US20120295235 *May 19, 2011Nov 22, 2012Theriault Patricia ASet of athletic balls for learning through game play
US20150252527 *Jan 8, 2015Sep 10, 2015Nike, Inc.Systems And Methods For Applying Markings To An Article
CN103317915A *Jun 24, 2013Sep 25, 2013刘自拔Drawing template with tongue piece
WO2000067853A1 *May 4, 2000Nov 16, 2000Keith FoleyGolf ball marking device
WO2006113966A1 *Apr 21, 2006Nov 2, 2006Timothy James HegartyGolf alignment aid
WO2009158512A1 *Jun 25, 2009Dec 30, 2009Michael Grant MierPocket-friendly golf accessory card
Classifications
U.S. Classification101/35, 101/DIG.400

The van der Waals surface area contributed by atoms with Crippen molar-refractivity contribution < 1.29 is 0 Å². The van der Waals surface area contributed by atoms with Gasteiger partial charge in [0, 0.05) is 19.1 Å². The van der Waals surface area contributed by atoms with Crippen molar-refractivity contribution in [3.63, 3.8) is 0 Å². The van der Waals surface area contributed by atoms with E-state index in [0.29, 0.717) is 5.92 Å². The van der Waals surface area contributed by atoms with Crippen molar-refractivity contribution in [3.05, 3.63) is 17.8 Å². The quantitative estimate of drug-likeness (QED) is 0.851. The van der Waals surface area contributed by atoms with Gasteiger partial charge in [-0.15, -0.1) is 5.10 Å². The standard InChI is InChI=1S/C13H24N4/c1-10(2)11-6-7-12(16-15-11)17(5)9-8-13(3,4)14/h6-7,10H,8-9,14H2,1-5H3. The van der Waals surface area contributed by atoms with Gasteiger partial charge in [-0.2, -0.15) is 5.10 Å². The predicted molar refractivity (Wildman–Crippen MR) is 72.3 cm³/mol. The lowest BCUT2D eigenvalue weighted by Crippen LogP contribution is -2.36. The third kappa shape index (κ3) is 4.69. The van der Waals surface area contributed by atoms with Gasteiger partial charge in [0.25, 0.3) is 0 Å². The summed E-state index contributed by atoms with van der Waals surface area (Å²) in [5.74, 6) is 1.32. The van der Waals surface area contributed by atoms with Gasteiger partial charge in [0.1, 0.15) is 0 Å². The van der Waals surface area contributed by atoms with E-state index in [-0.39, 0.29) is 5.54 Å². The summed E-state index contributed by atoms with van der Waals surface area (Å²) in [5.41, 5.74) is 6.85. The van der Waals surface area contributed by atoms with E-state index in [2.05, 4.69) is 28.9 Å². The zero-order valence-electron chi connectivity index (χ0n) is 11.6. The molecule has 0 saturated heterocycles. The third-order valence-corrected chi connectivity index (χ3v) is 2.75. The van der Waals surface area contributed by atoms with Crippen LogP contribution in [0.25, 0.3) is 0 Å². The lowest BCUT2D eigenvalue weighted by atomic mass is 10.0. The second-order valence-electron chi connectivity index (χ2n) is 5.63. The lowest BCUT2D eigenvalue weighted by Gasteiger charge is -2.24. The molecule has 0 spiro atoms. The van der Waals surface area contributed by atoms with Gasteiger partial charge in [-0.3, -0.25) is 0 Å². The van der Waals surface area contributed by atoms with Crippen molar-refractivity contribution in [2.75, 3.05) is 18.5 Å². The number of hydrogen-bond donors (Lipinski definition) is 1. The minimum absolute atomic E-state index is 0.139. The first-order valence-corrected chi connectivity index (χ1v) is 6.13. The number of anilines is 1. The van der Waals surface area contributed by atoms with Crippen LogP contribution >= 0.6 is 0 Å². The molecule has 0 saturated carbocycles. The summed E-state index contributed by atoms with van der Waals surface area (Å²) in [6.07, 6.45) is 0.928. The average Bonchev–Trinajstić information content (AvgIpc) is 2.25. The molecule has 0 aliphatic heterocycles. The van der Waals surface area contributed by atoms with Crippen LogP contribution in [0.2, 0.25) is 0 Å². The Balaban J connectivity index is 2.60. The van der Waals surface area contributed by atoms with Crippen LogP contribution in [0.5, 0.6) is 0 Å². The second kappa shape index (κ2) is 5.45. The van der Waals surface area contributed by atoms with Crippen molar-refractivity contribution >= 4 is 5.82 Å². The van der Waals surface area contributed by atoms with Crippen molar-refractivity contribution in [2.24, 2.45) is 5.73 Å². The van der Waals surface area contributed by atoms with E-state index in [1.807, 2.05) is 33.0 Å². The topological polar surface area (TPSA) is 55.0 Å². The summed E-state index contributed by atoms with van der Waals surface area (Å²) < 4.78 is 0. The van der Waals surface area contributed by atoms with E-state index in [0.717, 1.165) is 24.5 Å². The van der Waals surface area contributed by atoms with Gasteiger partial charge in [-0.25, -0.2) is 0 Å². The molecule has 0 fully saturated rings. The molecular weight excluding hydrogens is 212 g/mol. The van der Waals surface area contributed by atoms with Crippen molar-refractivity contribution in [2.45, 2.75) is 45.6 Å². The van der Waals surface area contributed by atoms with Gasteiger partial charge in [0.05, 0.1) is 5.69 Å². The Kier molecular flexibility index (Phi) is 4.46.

International ClassificationB41F17/30, A63B45/02, B43L13/20
Cooperative ClassificationA63B2102/32, Y10S101/40, A63B45/02, B41F17/30, B43L13/20
European ClassificationB41F17/30, B43L13/20, A63B45/02
Legal Events
DateCodeEventDescription
Aug 28, 2002FPAYFee payment
Year of fee payment: 4
Sep 27, 2006REMIMaintenance fee reminder mailed
Mar 9, 2007LAPSLapse for failure to pay maintenance fees
May 8, 2007FPExpired due to failure to pay maintenance fee
Effective date: 20070309